Sometimes an athlete comes your way, Drew Hibbs was explaining Thursday afternoon, and you just know he's special.
The boys basketball coach at Foothill High School has mentored dozens of players, some of whom went on to play in college. When he first saw Michael Bryson four years ago, Hibbs knew he had an intriguing young talent loaded with potential.
Now a senior, the 6-foot-4 Bryson is a three-year starting guard and one of the best players Hibbs has coached. He's a captain and the focal point of a Mustangs team that has won 23 consecutive games and has visions of winning Foothill's third Northern California Division III championship since 1994.
"I could tell with Bryson," Hibbs said. "He was special. Some kids have potential and the tools, but things don't work out for whatever reason. With Michael, we could tell he was going to be different."
Bryson's versatile game, with good grades and character to match, made him a national recruit. He can shoot over defenses from the perimeter or drive the lane and attack the basket. He has above-the-rim abilities, certainly, though there is no showboating in his game. He's averaging 19.3 points.
Bryson fielded recruiting interest from Pacific-12 Conference teams and locally from Sacramento State and UC Davis. Last fall, he signed a letter-of-intent with UC Santa Barbara and coach Bob Williams, who coached Hibbs at Menlo College in the Bay Area in the 1980s before coaching at UCD.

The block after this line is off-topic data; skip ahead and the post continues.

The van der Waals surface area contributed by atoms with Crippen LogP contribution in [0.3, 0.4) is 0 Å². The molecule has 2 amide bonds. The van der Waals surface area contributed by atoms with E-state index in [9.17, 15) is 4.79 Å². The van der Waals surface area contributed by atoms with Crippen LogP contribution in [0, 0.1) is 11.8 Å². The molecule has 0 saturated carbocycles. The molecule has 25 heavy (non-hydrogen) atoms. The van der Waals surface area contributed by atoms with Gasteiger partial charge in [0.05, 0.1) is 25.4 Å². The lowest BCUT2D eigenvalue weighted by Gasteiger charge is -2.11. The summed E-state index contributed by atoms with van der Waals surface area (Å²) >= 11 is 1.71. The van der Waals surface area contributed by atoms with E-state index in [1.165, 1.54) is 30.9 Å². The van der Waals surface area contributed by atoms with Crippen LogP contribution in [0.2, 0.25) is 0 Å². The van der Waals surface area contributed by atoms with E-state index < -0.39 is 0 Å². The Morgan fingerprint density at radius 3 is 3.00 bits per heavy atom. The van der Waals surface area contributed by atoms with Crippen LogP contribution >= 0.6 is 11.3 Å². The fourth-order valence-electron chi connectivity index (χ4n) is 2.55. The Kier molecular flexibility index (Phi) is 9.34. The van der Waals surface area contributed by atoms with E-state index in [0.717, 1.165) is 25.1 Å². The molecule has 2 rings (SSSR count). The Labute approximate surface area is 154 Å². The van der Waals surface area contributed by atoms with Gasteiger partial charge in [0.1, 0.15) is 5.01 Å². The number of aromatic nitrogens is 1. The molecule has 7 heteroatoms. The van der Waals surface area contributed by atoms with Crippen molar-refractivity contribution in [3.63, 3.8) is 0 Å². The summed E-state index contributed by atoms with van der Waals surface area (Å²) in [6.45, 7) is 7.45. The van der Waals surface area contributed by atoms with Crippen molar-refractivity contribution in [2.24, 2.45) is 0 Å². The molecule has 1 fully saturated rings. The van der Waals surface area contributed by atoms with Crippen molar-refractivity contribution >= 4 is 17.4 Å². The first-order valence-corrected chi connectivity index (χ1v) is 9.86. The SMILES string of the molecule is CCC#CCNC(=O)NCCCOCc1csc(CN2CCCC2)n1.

Still, Bryson said he is not satisfied. He wants to improve become a better ball handler, develop a quicker release on his shot and play more inspired defense.
"You can always get better," Bryson said.
Bryson gets his basketball genes from his father, James. The elder Bryson played high school ball in Merced and had a stint at Fresno State as a 6-3 small forward. Father and son have waged many front-yard tussles under the family hoop, heaven help the weakening backboard.
"My dad's still got it," Bryson said with a laugh. "He still plays in any rec league he can get into. And we still play when we have time. He has his old-man tricks to use on me, and I learned to counter with young-man tricks."
Hibbs said he will forever appreciate coaching Bryson. He is fond of Foothill's core seniors that include David Sanders, Kelly Bender, Dante Hullum and Bryson.
"You know how coaches talk about having their best players as their hardest workers?" Hibbs said. "That's Michael and everything falls in line."
Bryson said he is eager to begin college, where he'll study kinesiology but is in no real hurry. There are games to be played and classes to be conquered.
"I'm excited about college, but I want to embrace the rest of my senior year first," Bryson said.
Bryson's teammates embrace the fact that not only is he their best player, he also has the Mustangs' best set of wheels available. Bryson tools to school in his 1995 Dodge Intrepid, not to be confused with a BMW but certainly better than the bus.
"All my friends ask for a ride," Bryson said. "They come find me."
A team player off the court, too.